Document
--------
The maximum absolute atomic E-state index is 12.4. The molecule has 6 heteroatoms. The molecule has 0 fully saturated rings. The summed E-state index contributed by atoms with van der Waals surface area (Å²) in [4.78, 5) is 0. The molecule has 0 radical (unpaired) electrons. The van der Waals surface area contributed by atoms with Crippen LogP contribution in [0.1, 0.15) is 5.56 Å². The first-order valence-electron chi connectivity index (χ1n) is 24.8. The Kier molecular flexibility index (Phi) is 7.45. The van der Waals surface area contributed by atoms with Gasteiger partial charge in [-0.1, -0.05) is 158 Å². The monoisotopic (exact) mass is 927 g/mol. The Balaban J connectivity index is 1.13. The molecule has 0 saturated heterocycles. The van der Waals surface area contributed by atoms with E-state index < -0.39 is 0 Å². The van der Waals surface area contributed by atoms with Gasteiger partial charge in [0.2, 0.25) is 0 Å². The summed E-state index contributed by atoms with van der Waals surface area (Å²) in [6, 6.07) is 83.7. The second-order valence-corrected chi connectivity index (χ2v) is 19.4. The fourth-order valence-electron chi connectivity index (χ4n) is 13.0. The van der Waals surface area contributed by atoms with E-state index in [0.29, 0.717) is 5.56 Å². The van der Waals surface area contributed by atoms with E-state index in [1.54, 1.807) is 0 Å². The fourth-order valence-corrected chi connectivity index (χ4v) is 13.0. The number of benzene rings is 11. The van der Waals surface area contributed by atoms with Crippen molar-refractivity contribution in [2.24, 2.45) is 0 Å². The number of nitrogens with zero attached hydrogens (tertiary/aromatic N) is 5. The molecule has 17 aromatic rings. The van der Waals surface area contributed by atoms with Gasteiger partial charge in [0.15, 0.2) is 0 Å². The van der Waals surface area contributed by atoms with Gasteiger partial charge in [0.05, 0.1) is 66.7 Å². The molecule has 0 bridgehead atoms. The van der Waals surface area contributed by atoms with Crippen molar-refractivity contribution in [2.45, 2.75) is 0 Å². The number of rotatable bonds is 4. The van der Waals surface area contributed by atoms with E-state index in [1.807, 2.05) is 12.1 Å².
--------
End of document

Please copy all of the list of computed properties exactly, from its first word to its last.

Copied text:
The maximum absolute atomic E-state index is 12.4. The molecule has 6 heteroatoms. The molecule has 0 fully saturated rings. The summed E-state index contributed by atoms with van der Waals surface area (Å²) in [4.78, 5) is 0. The molecule has 0 radical (unpaired) electrons. The van der Waals surface area contributed by atoms with Crippen LogP contribution in [0.1, 0.15) is 5.56 Å². The first-order valence-electron chi connectivity index (χ1n) is 24.8. The Kier molecular flexibility index (Phi) is 7.45. The van der Waals surface area contributed by atoms with Gasteiger partial charge in [-0.1, -0.05) is 158 Å². The monoisotopic (exact) mass is 927 g/mol. The Balaban J connectivity index is 1.13. The molecule has 0 saturated heterocycles. The van der Waals surface area contributed by atoms with E-state index < -0.39 is 0 Å². The van der Waals surface area contributed by atoms with Gasteiger partial charge in [0.2, 0.25) is 0 Å². The summed E-state index contributed by atoms with van der Waals surface area (Å²) in [6, 6.07) is 83.7. The second-order valence-corrected chi connectivity index (χ2v) is 19.4. The fourth-order valence-electron chi connectivity index (χ4n) is 13.0. The van der Waals surface area contributed by atoms with E-state index in [0.29, 0.717) is 5.56 Å². The van der Waals surface area contributed by atoms with E-state index in [1.54, 1.807) is 0 Å². The fourth-order valence-corrected chi connectivity index (χ4v) is 13.0. The number of benzene rings is 11. The van der Waals surface area contributed by atoms with Crippen molar-refractivity contribution in [2.24, 2.45) is 0 Å². The number of nitrogens with zero attached hydrogens (tertiary/aromatic N) is 5. The molecule has 17 aromatic rings. The van der Waals surface area contributed by atoms with Gasteiger partial charge in [0.15, 0.2) is 0 Å². The van der Waals surface area contributed by atoms with Gasteiger partial charge in [0.05, 0.1) is 66.7 Å². The molecule has 0 bridgehead atoms. The van der Waals surface area contributed by atoms with Crippen molar-refractivity contribution in [2.45, 2.75) is 0 Å². The number of rotatable bonds is 4. The van der Waals surface area contributed by atoms with E-state index in [1.807, 2.05) is 12.1 Å².